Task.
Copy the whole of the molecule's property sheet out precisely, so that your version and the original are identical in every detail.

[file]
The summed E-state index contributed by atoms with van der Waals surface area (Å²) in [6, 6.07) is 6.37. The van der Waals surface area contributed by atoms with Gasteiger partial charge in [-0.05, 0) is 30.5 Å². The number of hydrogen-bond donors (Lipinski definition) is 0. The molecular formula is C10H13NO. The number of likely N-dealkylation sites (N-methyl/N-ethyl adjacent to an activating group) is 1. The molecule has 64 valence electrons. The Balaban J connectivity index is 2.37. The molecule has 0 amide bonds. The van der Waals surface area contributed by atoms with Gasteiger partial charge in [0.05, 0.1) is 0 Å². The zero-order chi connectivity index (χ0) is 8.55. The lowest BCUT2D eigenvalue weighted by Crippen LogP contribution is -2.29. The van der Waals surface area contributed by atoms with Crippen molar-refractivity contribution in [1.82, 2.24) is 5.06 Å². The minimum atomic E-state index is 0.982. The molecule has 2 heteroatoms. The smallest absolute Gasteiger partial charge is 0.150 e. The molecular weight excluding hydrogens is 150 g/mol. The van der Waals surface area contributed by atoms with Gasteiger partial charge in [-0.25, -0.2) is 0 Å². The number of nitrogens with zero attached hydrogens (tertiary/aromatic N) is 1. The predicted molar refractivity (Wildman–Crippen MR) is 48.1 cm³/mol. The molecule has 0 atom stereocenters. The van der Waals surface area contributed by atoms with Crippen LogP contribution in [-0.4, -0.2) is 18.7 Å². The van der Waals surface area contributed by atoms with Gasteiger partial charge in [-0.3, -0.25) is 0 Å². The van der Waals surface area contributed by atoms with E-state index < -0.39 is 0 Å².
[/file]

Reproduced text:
The summed E-state index contributed by atoms with van der Waals surface area (Å²) in [6, 6.07) is 6.37. The van der Waals surface area contributed by atoms with Gasteiger partial charge in [-0.05, 0) is 30.5 Å². The number of hydrogen-bond donors (Lipinski definition) is 0. The molecular formula is C10H13NO. The number of likely N-dealkylation sites (N-methyl/N-ethyl adjacent to an activating group) is 1. The molecule has 64 valence electrons. The Balaban J connectivity index is 2.37. The molecule has 0 amide bonds. The van der Waals surface area contributed by atoms with Gasteiger partial charge in [0.05, 0.1) is 0 Å². The zero-order chi connectivity index (χ0) is 8.55. The lowest BCUT2D eigenvalue weighted by Crippen LogP contribution is -2.29. The van der Waals surface area contributed by atoms with Crippen molar-refractivity contribution in [1.82, 2.24) is 5.06 Å². The minimum atomic E-state index is 0.982. The molecule has 2 heteroatoms. The smallest absolute Gasteiger partial charge is 0.150 e. The molecular weight excluding hydrogens is 150 g/mol. The van der Waals surface area contributed by atoms with Gasteiger partial charge in [-0.25, -0.2) is 0 Å². The number of nitrogens with zero attached hydrogens (tertiary/aromatic N) is 1. The predicted molar refractivity (Wildman–Crippen MR) is 48.1 cm³/mol. The molecule has 0 atom stereocenters. The van der Waals surface area contributed by atoms with Crippen LogP contribution in [-0.4, -0.2) is 18.7 Å². The van der Waals surface area contributed by atoms with Gasteiger partial charge in [-0.3, -0.25) is 0 Å². The van der Waals surface area contributed by atoms with E-state index < -0.39 is 0 Å².